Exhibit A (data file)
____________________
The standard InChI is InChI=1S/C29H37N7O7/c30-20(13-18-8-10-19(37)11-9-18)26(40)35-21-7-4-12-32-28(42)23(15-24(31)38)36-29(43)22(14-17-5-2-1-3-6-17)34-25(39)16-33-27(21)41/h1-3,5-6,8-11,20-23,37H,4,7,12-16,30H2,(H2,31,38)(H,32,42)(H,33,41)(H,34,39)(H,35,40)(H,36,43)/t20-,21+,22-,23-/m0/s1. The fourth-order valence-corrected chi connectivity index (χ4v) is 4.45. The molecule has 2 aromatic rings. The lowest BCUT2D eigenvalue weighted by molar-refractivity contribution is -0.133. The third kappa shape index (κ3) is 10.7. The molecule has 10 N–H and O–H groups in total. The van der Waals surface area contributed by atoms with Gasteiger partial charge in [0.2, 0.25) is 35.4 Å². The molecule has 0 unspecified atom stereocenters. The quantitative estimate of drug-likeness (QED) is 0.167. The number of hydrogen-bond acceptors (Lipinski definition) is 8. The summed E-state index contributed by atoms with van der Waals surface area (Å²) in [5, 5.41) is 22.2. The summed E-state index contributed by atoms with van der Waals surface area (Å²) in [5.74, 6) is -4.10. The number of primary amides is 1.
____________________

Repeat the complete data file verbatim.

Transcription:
The standard InChI is InChI=1S/C29H37N7O7/c30-20(13-18-8-10-19(37)11-9-18)26(40)35-21-7-4-12-32-28(42)23(15-24(31)38)36-29(43)22(14-17-5-2-1-3-6-17)34-25(39)16-33-27(21)41/h1-3,5-6,8-11,20-23,37H,4,7,12-16,30H2,(H2,31,38)(H,32,42)(H,33,41)(H,34,39)(H,35,40)(H,36,43)/t20-,21+,22-,23-/m0/s1. The fourth-order valence-corrected chi connectivity index (χ4v) is 4.45. The molecule has 2 aromatic rings. The lowest BCUT2D eigenvalue weighted by molar-refractivity contribution is -0.133. The third kappa shape index (κ3) is 10.7. The molecule has 10 N–H and O–H groups in total. The van der Waals surface area contributed by atoms with Gasteiger partial charge in [0.2, 0.25) is 35.4 Å². The molecule has 0 unspecified atom stereocenters. The quantitative estimate of drug-likeness (QED) is 0.167. The number of hydrogen-bond acceptors (Lipinski definition) is 8. The summed E-state index contributed by atoms with van der Waals surface area (Å²) in [5, 5.41) is 22.2. The summed E-state index contributed by atoms with van der Waals surface area (Å²) in [5.74, 6) is -4.10. The number of primary amides is 1.